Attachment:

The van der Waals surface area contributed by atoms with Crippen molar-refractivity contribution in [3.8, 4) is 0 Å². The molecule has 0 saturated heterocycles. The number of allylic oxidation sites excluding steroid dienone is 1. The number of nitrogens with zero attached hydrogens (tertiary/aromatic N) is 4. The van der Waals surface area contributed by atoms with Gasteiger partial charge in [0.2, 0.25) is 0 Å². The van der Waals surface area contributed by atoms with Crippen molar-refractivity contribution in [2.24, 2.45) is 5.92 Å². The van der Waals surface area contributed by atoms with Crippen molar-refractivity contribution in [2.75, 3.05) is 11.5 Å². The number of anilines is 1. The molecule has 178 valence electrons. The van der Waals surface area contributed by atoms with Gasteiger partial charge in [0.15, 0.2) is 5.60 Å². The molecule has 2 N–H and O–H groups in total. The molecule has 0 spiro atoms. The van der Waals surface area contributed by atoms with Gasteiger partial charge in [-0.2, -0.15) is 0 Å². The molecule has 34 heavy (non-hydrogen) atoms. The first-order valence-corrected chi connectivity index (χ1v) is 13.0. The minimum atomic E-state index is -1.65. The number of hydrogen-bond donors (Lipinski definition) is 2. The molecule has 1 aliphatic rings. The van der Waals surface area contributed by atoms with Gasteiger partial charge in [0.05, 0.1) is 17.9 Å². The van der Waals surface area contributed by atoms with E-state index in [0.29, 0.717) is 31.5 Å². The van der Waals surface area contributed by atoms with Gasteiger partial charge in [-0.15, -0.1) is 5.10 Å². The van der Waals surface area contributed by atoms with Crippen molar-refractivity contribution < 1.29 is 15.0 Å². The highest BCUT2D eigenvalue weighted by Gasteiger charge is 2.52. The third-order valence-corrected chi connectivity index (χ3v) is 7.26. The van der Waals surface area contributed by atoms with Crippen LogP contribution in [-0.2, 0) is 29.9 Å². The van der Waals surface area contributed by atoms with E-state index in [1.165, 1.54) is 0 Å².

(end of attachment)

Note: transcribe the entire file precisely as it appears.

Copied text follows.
The van der Waals surface area contributed by atoms with Crippen molar-refractivity contribution in [3.8, 4) is 0 Å². The molecule has 0 saturated heterocycles. The number of allylic oxidation sites excluding steroid dienone is 1. The number of nitrogens with zero attached hydrogens (tertiary/aromatic N) is 4. The van der Waals surface area contributed by atoms with Gasteiger partial charge in [0.2, 0.25) is 0 Å². The van der Waals surface area contributed by atoms with Crippen molar-refractivity contribution in [2.24, 2.45) is 5.92 Å². The van der Waals surface area contributed by atoms with Crippen molar-refractivity contribution in [2.75, 3.05) is 11.5 Å². The number of anilines is 1. The molecule has 178 valence electrons. The van der Waals surface area contributed by atoms with Gasteiger partial charge in [0.15, 0.2) is 5.60 Å². The molecule has 2 N–H and O–H groups in total. The molecule has 0 spiro atoms. The van der Waals surface area contributed by atoms with Gasteiger partial charge in [-0.2, -0.15) is 0 Å². The molecule has 34 heavy (non-hydrogen) atoms. The first-order valence-corrected chi connectivity index (χ1v) is 13.0. The minimum atomic E-state index is -1.65. The number of hydrogen-bond donors (Lipinski definition) is 2. The molecule has 1 aliphatic rings. The van der Waals surface area contributed by atoms with Gasteiger partial charge in [0.05, 0.1) is 17.9 Å². The van der Waals surface area contributed by atoms with E-state index in [0.29, 0.717) is 31.5 Å². The van der Waals surface area contributed by atoms with Gasteiger partial charge in [-0.15, -0.1) is 5.10 Å². The van der Waals surface area contributed by atoms with Crippen molar-refractivity contribution < 1.29 is 15.0 Å². The highest BCUT2D eigenvalue weighted by Gasteiger charge is 2.52. The third-order valence-corrected chi connectivity index (χ3v) is 7.26. The van der Waals surface area contributed by atoms with Crippen LogP contribution in [-0.2, 0) is 29.9 Å². The van der Waals surface area contributed by atoms with E-state index in [1.165, 1.54) is 0 Å².